Up In Smoke
One year ago, pretty much right now, I was looking up from Montecito Street in Santa Barbara at Montecito Peak on fire. I thought for sure all of Montecito would burn. But it didn’t, thanks to 8,000 firefighters.
(Editor’s note: Well, yes, while we can’t say Montecito was “lucky,” as we lost nearly 10% of our housing and the lives of 23 of our fellow residents in the ensuing mud-and-debris slide of January 9, it does seem that things are getting back to “normal” here. The Thomas Fire that you have chronicled became the largest and most destructive fire in California history at 281,893 acres, until the 459,123-acre Mendocino Complex Fire took out thousands of homes and many lives just a few months later. We’ll have a memorial issue on January 9th that will pay tribute to the men, women, and children whose lives were lost and the homes that were damaged and/or destroyed. The latest and last of David Myrick’s trilogy on Santa Barbara and Montecito – History Never Ends – features extensive reportage of that seminal event taken from Montecito Journal‘s coverage and written by me, as its last chapter. All of us that lived through it will certainly never forget those horrific days. The book is available at Tecolote in the upper village and at Chaucer’s in Santa Barbara. Thanks for stirring our memories. – J.B.)
The Mad Prophet
In the 1976 movie, Network, Howard Beale, as “the mad prophet,” hears a voice telling him that he has to start “telling people the truth.” He responds to the voice that he’s not Moses and “this isn’t the burning bush.” The voice says, “That’s okay, I’m not God.” The prophet then says, “Why me?” The voice responds: “Because you’re on TV, dummy!”
I bring this movie up because this country is going through its own version of Network. I’m not suggesting that President Trump is “the mad prophet,” but he represents the will of the people who are saying, “I’m as mad as hell and I’m not going to take this anymore.”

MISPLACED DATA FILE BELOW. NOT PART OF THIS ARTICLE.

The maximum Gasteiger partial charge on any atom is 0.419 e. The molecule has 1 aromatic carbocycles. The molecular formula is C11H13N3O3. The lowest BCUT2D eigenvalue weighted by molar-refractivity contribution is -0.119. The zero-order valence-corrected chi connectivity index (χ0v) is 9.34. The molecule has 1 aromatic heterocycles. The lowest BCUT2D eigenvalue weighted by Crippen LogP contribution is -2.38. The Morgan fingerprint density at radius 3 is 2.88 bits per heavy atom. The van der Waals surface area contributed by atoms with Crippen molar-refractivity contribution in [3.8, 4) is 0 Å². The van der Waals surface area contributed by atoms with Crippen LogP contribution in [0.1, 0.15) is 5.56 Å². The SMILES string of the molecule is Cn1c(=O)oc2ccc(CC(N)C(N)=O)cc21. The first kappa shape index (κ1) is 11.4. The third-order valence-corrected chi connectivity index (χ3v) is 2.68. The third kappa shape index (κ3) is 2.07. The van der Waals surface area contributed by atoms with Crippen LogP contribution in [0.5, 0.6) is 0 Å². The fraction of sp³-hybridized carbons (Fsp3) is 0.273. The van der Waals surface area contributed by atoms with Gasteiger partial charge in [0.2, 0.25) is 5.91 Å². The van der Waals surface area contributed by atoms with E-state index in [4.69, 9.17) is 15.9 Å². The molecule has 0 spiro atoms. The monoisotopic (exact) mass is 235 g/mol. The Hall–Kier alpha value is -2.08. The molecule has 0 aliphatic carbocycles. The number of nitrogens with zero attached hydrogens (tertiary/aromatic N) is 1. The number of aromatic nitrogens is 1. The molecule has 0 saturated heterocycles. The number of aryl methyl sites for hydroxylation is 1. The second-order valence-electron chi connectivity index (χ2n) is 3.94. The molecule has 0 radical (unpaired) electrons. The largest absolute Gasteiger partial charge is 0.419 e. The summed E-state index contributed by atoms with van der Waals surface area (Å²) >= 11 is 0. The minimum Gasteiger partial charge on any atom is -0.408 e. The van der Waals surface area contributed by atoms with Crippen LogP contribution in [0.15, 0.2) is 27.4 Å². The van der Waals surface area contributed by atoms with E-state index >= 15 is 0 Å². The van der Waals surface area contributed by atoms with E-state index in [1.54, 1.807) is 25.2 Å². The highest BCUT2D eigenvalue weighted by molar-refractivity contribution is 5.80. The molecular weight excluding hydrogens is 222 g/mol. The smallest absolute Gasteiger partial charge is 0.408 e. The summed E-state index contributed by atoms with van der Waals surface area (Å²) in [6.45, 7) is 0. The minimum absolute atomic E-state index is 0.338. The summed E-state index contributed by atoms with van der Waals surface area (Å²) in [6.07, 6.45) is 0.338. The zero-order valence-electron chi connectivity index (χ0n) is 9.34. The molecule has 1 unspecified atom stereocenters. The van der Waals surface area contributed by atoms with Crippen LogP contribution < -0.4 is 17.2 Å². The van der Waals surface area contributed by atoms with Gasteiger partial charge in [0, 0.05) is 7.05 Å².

As Network progresses however, the prophet’s popularity wanes and he is eventually finished (literally). This president is very strong-willed but he needs to step back a moment to see how he can learn to deal with the Schumers and Pelosis that are holding him back; he’s not going to last out his first term if his ratings don’t improve.
(Editor’s note: Interesting comparison and you’re not far wrong about any of it. Though, to be fair, President Trump has to learn the art of telling the truth and nothing but the truth from the start rather than letting the facts drip out over time if he hopes to improve his ratings. – J.B.)
Ethics in Journalism
In my opinion, James and Tim Buckley have the highest ethics in journalism. They welcome and print all sides of a controversy, and they let you know what their personal opinions are.
I do differ with many of the opinions and conclusions of their Associate Editor Bob Hazard. The Ethical considerations for news stories are to “… avoid … outside activities that may compromise integrity or impartiality, or may damage credibility.” There is far greater latitude with editorials. Mr. Hazard frequently writes Montecito Journal Guest Editorials, but I’m not sure that his outside activities are known.
As the drought intensified and water rationing occurred, Mr. Hazard complained that he was losing about half a million dollars in landscaping. This might certainly affect his editorial opinions. Over two years ago, when Tobe Plough and Floyd Wicks announced they were running for the two open Montecito Water District seats against incumbent Charles Newman and retired District General Manager Tom Mosby, Mr. Hazard wrote many articles favoring Plough and Wicks. But he also had donated $5,000 towards the Plough-Wicks campaign, and may have encouraged many others to donate to their $82,521 campaign fund. I may have missed it in his writings, but Mr. Hazard never said whether he encouraged them to run, talked to Ken Coates about being their campaign manager, or helped encourage other big donors.
When the just-concluded Water District and Sanitary District campaigning began, Mr. Hazard was again one of the first to donate $5,000 to the Campaign for Montecito Water Security, raising $127,425. I’ve heard that Mr. Hazard and a few others made a list of possible candidates, and tried to talk several of them into running. A number turned them down, but others did not. Many of the same big donors to the Plough-Wicks campaign also donated heavily to the Water Security campaign. Mr. Hazard wrote many articles favoring the Water Security group.